Joe Biden warns Donald Trump that ‘urgent action is needed today’ to combat rising coronavirus cases

Joe Biden called on the Trump administration to take ‘urgent action’ on the rising coronavirus cases around the country as he blasted the president’s response as ‘woefully lacking’. 

The President-elect warned on Friday night that an ‘immediate federal response’ is needed as the pandemic is ‘accelerating right now’ and ‘does not respect dates on the calendar’. 

His comments came after President Trump delivered an update on ‘Operation Warp Speed’, his administration’s effort to aid the development of a vaccine, from the Rose Garden on Friday afternoon. 

Trump claimed during the briefing that a vaccine could be available to the entire population as early as April and stated that his administration would never be enforcing a lockdown, despite the growing number of cases nationwide.   

President Donald Trump

President Donald Trump

President-elect Joe Biden

President-elect Joe Biden

Joe Biden (right) called on the Trump administration to take ‘urgent action’ on the rising coronavirus cases around the country as he blasted the president’s response  as ‘woefully lacking’. Trump (pictured left) has delivered an update from the Rose Garden on Friday

Joe Biden expressed his concern of the rising coronavirus cases around the country

Joe Biden expressed his concern of the rising coronavirus cases around the country

Joe Biden expressed his concern of the rising coronavirus cases around the country

The former Vice President warned that 'urgent action is needed today'

The former Vice President warned that 'urgent action is needed today'

The former Vice President warned that ‘urgent action is needed today’

New infections across the country hit a record high for the third consecutive day with 153,496 cases on Thursday, however deaths have not spiked in the same way. 

‘I am alarmed by the surge in reported COVID-19 infections, hospitalizations, and fatalities,’ Biden said in a tweet Friday night. 

‘This crisis demands a robust and immediate federal response which has been woefully lacking. 

‘I am the president-elect, but will not be president until next year,’ the former Vice President warned.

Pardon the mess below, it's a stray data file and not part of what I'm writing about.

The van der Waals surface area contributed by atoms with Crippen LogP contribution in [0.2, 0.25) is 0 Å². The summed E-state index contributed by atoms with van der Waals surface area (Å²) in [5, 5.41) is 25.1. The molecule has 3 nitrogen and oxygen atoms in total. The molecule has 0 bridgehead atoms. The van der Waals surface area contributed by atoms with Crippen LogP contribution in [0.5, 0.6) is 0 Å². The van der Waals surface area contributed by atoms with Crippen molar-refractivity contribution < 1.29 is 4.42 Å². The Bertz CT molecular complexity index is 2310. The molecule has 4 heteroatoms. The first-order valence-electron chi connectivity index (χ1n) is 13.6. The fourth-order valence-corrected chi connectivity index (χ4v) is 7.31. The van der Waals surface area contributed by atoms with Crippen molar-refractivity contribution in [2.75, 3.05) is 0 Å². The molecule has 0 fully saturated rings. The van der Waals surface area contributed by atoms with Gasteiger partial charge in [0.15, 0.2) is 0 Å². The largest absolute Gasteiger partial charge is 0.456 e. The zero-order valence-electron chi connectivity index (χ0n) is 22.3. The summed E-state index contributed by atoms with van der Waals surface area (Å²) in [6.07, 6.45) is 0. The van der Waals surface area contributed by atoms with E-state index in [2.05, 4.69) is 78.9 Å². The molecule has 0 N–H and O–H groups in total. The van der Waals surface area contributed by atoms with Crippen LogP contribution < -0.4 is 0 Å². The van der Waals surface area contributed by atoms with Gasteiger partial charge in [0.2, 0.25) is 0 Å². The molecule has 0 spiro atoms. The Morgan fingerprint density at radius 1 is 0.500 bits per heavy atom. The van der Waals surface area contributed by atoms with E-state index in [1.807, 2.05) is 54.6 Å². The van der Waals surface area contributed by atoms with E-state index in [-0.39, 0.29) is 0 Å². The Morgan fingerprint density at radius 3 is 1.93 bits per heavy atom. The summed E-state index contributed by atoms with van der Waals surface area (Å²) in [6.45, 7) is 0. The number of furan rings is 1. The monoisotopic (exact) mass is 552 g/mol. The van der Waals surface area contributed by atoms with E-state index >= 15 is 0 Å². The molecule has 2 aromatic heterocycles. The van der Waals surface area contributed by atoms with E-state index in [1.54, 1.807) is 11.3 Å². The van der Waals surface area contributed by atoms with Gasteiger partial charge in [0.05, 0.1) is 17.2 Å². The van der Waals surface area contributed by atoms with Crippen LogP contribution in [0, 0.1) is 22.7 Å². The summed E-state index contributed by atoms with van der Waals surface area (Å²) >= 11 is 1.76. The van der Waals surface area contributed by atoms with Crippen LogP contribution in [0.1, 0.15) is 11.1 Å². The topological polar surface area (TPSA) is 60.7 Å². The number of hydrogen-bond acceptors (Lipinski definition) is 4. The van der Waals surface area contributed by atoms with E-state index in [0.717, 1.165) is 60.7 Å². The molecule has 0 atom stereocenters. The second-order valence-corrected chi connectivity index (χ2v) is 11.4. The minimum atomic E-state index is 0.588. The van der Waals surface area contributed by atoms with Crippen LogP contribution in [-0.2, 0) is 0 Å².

‘COVID-19 does not respect dates on the calendar, it is accelerating right now. Urgent action is needed today, now, by the current administration.’

Earlier this week, one of Biden’s coronavirus advisor revealed that he believes shutting down businesses nationally for four to six weeks could prevent the US from entering ‘COVID hell’. 

Dr Michael Osterholm, the director of the Center for Infectious Disease Research and Policy at the University of Minnesota, said Wednesday a national lockdown may be the best way to keep hospitalizations and deaths down across the country until a vaccine can be distributed.

The scientist is one of the public health experts the Biden transition team has appointed to its advisory panel fueling speculation the president-elect will follow his guidance over the coronavirus response.

Yet the remarks have angered the anti-lockdown movement with Trump on Friday insisting that no businesses would be forced to close while he remains president. 

‘Ideally, we won’t go to a lockdown. I will not go, this administration will not be going to a lockdown,’ he said. 

‘Hopefully the, the – uh – whatever happens in the future – who knows which administration will be. I guess time will tell.’  

Trump said on Friday that he expects an emergency use authorization for Pfizer’s vaccine ‘extremely soon’, but claimed that it wouldn’t be heading to states such as New York where he has an ongoing feud with Governor Andrew Cuomo.